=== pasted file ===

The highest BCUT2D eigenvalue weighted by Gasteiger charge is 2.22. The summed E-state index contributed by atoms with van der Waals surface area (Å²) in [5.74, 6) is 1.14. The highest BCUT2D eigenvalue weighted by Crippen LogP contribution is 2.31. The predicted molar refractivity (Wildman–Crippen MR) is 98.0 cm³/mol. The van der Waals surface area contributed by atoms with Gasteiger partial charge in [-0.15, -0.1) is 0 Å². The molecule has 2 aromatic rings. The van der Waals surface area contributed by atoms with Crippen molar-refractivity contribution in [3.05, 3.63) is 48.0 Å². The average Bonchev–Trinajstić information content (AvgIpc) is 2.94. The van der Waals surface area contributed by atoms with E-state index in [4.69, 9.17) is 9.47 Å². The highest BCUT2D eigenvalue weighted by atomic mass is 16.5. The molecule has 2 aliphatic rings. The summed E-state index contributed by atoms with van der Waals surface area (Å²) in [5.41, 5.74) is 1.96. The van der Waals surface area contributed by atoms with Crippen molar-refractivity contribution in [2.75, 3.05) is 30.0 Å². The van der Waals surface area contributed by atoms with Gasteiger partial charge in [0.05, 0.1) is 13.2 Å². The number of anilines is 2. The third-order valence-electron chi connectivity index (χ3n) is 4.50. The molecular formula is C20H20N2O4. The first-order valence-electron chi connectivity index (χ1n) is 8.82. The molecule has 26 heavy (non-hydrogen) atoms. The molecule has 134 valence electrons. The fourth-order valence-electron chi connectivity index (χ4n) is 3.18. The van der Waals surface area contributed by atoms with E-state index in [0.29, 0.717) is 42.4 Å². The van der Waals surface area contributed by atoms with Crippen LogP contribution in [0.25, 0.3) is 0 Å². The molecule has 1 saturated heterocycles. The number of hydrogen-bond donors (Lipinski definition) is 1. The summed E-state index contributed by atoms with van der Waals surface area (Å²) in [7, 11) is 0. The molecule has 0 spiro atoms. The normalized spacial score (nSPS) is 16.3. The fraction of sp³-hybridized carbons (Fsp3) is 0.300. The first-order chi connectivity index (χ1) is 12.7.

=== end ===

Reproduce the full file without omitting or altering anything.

The highest BCUT2D eigenvalue weighted by Gasteiger charge is 2.22. The summed E-state index contributed by atoms with van der Waals surface area (Å²) in [5.74, 6) is 1.14. The highest BCUT2D eigenvalue weighted by Crippen LogP contribution is 2.31. The predicted molar refractivity (Wildman–Crippen MR) is 98.0 cm³/mol. The van der Waals surface area contributed by atoms with Gasteiger partial charge in [-0.15, -0.1) is 0 Å². The molecule has 2 aromatic rings. The van der Waals surface area contributed by atoms with Crippen molar-refractivity contribution in [3.05, 3.63) is 48.0 Å². The average Bonchev–Trinajstić information content (AvgIpc) is 2.94. The van der Waals surface area contributed by atoms with E-state index in [4.69, 9.17) is 9.47 Å². The highest BCUT2D eigenvalue weighted by atomic mass is 16.5. The molecule has 2 aliphatic rings. The summed E-state index contributed by atoms with van der Waals surface area (Å²) in [5.41, 5.74) is 1.96. The van der Waals surface area contributed by atoms with Crippen molar-refractivity contribution in [2.75, 3.05) is 30.0 Å². The van der Waals surface area contributed by atoms with Gasteiger partial charge in [0.05, 0.1) is 13.2 Å². The number of anilines is 2. The third-order valence-electron chi connectivity index (χ3n) is 4.50. The molecular formula is C20H20N2O4. The first-order valence-electron chi connectivity index (χ1n) is 8.82. The molecule has 26 heavy (non-hydrogen) atoms. The molecule has 134 valence electrons. The fourth-order valence-electron chi connectivity index (χ4n) is 3.18. The van der Waals surface area contributed by atoms with E-state index in [0.29, 0.717) is 42.4 Å². The van der Waals surface area contributed by atoms with Crippen LogP contribution in [0.25, 0.3) is 0 Å². The molecule has 1 saturated heterocycles. The number of hydrogen-bond donors (Lipinski definition) is 1. The summed E-state index contributed by atoms with van der Waals surface area (Å²) in [7, 11) is 0. The molecule has 0 spiro atoms. The normalized spacial score (nSPS) is 16.3. The fraction of sp³-hybridized carbons (Fsp3) is 0.300. The first-order chi connectivity index (χ1) is 12.7.